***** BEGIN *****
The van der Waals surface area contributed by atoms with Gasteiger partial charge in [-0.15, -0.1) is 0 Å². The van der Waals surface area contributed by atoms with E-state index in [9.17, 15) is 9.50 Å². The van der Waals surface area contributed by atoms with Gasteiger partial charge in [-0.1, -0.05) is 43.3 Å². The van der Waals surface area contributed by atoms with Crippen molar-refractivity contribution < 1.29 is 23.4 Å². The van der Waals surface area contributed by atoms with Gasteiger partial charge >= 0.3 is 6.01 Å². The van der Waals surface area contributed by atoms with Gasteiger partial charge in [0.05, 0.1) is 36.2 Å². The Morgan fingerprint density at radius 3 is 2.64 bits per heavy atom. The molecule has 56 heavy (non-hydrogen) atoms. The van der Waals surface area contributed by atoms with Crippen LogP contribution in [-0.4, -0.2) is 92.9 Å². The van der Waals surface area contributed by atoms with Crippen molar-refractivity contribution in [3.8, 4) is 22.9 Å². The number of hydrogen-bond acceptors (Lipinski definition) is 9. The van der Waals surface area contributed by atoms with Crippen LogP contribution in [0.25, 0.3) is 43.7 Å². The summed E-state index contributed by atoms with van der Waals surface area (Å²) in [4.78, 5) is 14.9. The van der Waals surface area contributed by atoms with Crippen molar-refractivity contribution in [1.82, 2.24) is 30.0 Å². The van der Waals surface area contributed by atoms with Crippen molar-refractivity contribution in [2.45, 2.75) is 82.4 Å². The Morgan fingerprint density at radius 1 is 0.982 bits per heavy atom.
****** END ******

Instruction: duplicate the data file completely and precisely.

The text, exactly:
The van der Waals surface area contributed by atoms with Gasteiger partial charge in [-0.15, -0.1) is 0 Å². The van der Waals surface area contributed by atoms with E-state index in [9.17, 15) is 9.50 Å². The van der Waals surface area contributed by atoms with Gasteiger partial charge in [-0.1, -0.05) is 43.3 Å². The van der Waals surface area contributed by atoms with Crippen molar-refractivity contribution < 1.29 is 23.4 Å². The van der Waals surface area contributed by atoms with Gasteiger partial charge >= 0.3 is 6.01 Å². The van der Waals surface area contributed by atoms with Gasteiger partial charge in [0.05, 0.1) is 36.2 Å². The Morgan fingerprint density at radius 3 is 2.64 bits per heavy atom. The molecule has 56 heavy (non-hydrogen) atoms. The van der Waals surface area contributed by atoms with Crippen LogP contribution in [-0.4, -0.2) is 92.9 Å². The van der Waals surface area contributed by atoms with Crippen molar-refractivity contribution in [3.8, 4) is 22.9 Å². The number of hydrogen-bond acceptors (Lipinski definition) is 9. The van der Waals surface area contributed by atoms with Crippen LogP contribution in [0.25, 0.3) is 43.7 Å². The summed E-state index contributed by atoms with van der Waals surface area (Å²) in [4.78, 5) is 14.9. The van der Waals surface area contributed by atoms with Crippen molar-refractivity contribution in [1.82, 2.24) is 30.0 Å². The van der Waals surface area contributed by atoms with Crippen molar-refractivity contribution in [2.45, 2.75) is 82.4 Å². The Morgan fingerprint density at radius 1 is 0.982 bits per heavy atom.